I never reviewed the first two Hobbit movies, so here’s a quick look at them.

The Hobbit: An Unexpected Journey starts off slow and spirals into stupidity. Jackson moves the story forward at a snail’s pace, yet manages take no time to truly introduce us to the characters. And everyone in that film is irritating.

Azog kindly leads moviegoers to the exit after a butt-numbing three hours of watching The Battle of the Five Armies.

Azog kindly leads moviegoers to the exit after a butt-numbing three hours of watching The Battle of the Five Armies.

The Hobbit: The Desolation of Smaug has more action, but, again drags on. And just in case you thought this was an adaptation of The Hobbit and not a Lord of the Rings prequel, Legolas arrives! The Smaug’s desolation is no where. Instead the film ends up being a very long teaser for the final installment. Evangeline Lilly arrives too since Jackson has no idea how to develop the dwarfs. The only payoff, Smaug.

The Battle of the Five Armies begins exactly where the last film ended. The desolation of Smaug has begun, and will be over before you know it. While the first two films had a lot of travel, with Bilbo Baggins and his dwarf companions meeting all manner of friends and foes, Five Armies keeps all the action within the confines of the Lonely Mountain. The film feels geographically constricted.

Without Martin Freeman, these films would be beyond saving. He presents Bilbo as a sympathetic character, someone who was very content in his own little village. There are hints that Bilbo now sees himself as part of a bigger world, but not much time is spent developing Bilbo.

As a matter of fact, for a film called The Hobbit, Bilbo is surprisingly absent from most of the film. He has a few scenes involving the Arkenstone*, but spends most of the film on the sidelines.

These films drag. And I liked Chariots of Fire.

Unconvincing special effects mar the film. Instead of trying to create a fantastic reality, team Weta produced a bunch of scenes that look like cut scenes from a video game. At one point Legolas is jumping on stones as they crumble and fall. I haven’t seen such action since the Nintendo Entertainment System.

There just is not enough good for me to recommend the film. Freeman and a few good action scenes do not make the film worth the time or money to see The Hobbit: The Battle of the Five Armies.

*I believe the Arkenstone will return in The Avengers: The Infinity Gauntlet films.

©  Paul Anthony George and The Reno Signal, 2015. Unauthorized use and/or duplication of this material without express and written permission from this blog’s author and/or owner is strictly prohibited. Excerpts and links may be used, provided that full and clear credit is given to Paul Anthony George and The Reno Signal with appropriate and specific direction to the original content.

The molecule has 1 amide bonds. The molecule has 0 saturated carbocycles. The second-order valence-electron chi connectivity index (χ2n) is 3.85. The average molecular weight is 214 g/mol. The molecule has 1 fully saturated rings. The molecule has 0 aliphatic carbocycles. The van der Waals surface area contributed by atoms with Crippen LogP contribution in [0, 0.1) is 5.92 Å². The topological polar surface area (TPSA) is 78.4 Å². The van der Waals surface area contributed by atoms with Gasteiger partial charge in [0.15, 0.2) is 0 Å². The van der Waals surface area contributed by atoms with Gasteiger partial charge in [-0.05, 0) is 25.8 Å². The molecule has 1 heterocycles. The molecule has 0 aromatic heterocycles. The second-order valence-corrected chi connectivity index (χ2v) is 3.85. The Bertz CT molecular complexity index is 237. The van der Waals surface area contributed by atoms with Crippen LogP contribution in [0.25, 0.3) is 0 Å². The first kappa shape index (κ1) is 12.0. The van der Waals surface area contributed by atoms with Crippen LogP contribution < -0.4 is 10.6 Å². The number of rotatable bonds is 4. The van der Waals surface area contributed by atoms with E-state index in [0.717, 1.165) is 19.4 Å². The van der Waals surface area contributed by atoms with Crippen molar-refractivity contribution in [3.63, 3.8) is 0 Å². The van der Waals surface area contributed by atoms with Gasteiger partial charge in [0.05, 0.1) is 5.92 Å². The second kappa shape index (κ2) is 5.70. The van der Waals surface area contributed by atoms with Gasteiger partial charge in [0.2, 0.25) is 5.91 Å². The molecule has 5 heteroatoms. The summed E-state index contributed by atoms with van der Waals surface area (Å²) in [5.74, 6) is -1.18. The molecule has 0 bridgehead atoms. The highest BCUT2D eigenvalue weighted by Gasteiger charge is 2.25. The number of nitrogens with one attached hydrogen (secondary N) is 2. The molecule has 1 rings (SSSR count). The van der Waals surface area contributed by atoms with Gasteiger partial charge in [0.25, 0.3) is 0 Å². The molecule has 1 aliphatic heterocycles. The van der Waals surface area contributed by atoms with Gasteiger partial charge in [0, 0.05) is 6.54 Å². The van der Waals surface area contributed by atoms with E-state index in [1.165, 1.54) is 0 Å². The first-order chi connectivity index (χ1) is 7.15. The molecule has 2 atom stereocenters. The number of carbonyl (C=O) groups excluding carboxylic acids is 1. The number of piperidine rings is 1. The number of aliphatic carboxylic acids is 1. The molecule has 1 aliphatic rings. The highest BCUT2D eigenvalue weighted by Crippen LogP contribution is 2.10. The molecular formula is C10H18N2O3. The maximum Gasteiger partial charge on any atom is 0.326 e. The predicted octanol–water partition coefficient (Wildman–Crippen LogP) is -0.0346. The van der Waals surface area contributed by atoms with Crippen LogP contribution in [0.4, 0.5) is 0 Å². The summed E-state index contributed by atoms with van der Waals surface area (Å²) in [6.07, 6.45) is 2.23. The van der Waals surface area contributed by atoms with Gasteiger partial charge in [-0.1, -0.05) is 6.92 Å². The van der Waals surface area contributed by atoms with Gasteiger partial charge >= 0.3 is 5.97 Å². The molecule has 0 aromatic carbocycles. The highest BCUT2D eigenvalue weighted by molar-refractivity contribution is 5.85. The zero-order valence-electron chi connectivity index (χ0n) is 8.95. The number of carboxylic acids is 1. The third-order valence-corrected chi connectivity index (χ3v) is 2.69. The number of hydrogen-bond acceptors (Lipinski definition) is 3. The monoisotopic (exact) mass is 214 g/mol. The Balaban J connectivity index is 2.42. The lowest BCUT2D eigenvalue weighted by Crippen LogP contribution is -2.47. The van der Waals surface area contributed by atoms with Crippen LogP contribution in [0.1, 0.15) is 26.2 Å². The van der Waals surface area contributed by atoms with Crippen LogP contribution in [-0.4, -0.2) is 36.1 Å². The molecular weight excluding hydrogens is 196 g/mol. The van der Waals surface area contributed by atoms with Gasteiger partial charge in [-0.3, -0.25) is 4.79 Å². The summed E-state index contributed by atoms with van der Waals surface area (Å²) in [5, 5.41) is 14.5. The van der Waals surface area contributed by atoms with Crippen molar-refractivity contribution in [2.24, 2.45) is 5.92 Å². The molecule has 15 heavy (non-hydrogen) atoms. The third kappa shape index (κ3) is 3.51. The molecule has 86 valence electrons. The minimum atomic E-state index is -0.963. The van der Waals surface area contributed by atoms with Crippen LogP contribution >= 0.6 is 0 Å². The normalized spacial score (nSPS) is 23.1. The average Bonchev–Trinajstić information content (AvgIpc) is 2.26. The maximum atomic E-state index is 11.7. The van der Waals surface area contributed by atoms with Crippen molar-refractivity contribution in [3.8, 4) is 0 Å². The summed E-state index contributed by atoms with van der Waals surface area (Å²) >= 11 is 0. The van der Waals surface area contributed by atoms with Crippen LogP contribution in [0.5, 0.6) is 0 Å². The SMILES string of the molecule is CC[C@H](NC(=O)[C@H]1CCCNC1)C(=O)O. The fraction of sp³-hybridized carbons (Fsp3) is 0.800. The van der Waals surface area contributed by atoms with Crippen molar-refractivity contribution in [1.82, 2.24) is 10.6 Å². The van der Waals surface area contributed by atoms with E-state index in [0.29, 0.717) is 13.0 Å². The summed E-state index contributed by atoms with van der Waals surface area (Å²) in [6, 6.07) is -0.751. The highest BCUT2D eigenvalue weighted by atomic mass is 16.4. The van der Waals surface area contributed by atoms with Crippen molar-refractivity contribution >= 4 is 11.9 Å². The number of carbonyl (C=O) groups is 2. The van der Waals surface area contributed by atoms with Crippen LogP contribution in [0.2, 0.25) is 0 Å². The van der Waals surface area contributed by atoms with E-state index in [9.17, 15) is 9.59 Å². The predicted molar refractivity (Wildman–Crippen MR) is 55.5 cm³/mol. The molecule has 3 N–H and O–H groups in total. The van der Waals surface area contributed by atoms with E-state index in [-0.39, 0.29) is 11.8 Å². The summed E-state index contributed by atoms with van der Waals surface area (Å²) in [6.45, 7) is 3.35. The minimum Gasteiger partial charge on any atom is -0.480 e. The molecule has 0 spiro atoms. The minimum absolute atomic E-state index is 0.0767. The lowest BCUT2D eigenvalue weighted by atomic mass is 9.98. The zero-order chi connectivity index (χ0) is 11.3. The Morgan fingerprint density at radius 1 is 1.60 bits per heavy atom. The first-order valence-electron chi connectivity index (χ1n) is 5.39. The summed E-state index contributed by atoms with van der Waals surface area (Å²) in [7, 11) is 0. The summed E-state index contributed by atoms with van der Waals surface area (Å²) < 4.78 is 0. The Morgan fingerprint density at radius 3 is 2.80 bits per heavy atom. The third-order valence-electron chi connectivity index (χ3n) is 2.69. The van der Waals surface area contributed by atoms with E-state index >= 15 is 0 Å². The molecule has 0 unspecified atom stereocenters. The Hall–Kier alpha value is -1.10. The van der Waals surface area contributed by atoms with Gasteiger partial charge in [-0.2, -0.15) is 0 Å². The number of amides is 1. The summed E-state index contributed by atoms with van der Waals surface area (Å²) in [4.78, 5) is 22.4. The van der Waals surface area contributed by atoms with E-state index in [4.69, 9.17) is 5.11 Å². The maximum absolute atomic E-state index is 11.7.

Review: The Amazing Spider-Man 2

Image courtesy Sony Pictures.

Image courtesy Sony Pictures.

“The Amazing Spider-Man 2”  achieves exactly what Sony Pictures seemed to have in mind; make a film that will fill seats, make a profit, and insure an “Amazing Spider-Man 3.” It’s not a bad film, just pedestrian. And it adds as little as possible to the Spider-Man cinematic canon.

The film manages to be a long, painfully long, toy commercial that does not fall into the trap of “Batman and Robin,” a film people still talk about. To Joel Schumacher’s credit, he created a Batman movie that won’t, no cannot, be forgotten. “The Amazing Spider-Man 2,” however, is a forgettable film.

amazing spiderman 2 posterI saw it 24 hours ago, and I’m having trouble recalling much of the film. It is ephemera, not cinema. Am I being to harsh on a comic book movie? Not at all. People still talk about “The Avengers” and Christopher Nolan’s Dark Knight films. Last month’s “Captain America: The Winter Soldier” featured superheroes and a strong plot.

The action scenes in this installment, or more accurately, Sony’s legally-necessary release, are typical of summer fare, full of impossible CGI shots and ultra-slow motion imagery. But the action scenes do almost nothing for the story. They just happen.

Yes, “The Amazing Spider-Man 2” has a story, which is almost the exact story of Sam Raimi’s Spider-Man films. I’ve seen these chunks of plot too many times. Peter Parker’s love life is again, challenged by his career as a web slinger, aunt May is worried about Peter and sad, Gwen Stacy wants to do something with her life (it was Mary Jane in Raimi’s) and needs to figure needs Peter to figure out her enigmatic clues or she’s gone, some guy gets in an accident and decides he wants to be a supervillain, and so forth.